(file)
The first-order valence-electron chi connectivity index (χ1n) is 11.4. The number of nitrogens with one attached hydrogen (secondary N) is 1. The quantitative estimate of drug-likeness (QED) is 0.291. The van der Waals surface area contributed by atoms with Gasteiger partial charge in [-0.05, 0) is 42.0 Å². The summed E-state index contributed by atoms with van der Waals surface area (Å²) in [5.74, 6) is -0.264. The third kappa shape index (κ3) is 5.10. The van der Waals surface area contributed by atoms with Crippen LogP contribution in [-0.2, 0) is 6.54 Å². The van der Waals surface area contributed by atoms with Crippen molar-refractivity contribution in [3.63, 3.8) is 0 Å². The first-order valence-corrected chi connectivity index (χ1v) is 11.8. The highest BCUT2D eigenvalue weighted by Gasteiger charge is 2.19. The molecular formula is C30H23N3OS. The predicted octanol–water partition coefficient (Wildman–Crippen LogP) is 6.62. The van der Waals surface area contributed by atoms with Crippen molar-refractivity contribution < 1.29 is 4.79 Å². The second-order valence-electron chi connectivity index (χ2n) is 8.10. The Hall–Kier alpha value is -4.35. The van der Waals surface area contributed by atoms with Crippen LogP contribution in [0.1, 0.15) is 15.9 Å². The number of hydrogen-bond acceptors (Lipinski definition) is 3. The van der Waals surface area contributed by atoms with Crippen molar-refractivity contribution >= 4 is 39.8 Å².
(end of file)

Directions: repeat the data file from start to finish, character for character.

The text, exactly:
The first-order valence-electron chi connectivity index (χ1n) is 11.4. The number of nitrogens with one attached hydrogen (secondary N) is 1. The quantitative estimate of drug-likeness (QED) is 0.291. The van der Waals surface area contributed by atoms with Gasteiger partial charge in [-0.05, 0) is 42.0 Å². The summed E-state index contributed by atoms with van der Waals surface area (Å²) in [5.74, 6) is -0.264. The third kappa shape index (κ3) is 5.10. The van der Waals surface area contributed by atoms with Crippen LogP contribution in [-0.2, 0) is 6.54 Å². The van der Waals surface area contributed by atoms with Crippen molar-refractivity contribution in [3.63, 3.8) is 0 Å². The first-order valence-corrected chi connectivity index (χ1v) is 11.8. The highest BCUT2D eigenvalue weighted by Gasteiger charge is 2.19. The molecular formula is C30H23N3OS. The predicted octanol–water partition coefficient (Wildman–Crippen LogP) is 6.62. The van der Waals surface area contributed by atoms with Crippen molar-refractivity contribution < 1.29 is 4.79 Å². The second-order valence-electron chi connectivity index (χ2n) is 8.10. The Hall–Kier alpha value is -4.35. The van der Waals surface area contributed by atoms with Crippen LogP contribution in [0.1, 0.15) is 15.9 Å². The number of hydrogen-bond acceptors (Lipinski definition) is 3. The van der Waals surface area contributed by atoms with Crippen molar-refractivity contribution >= 4 is 39.8 Å².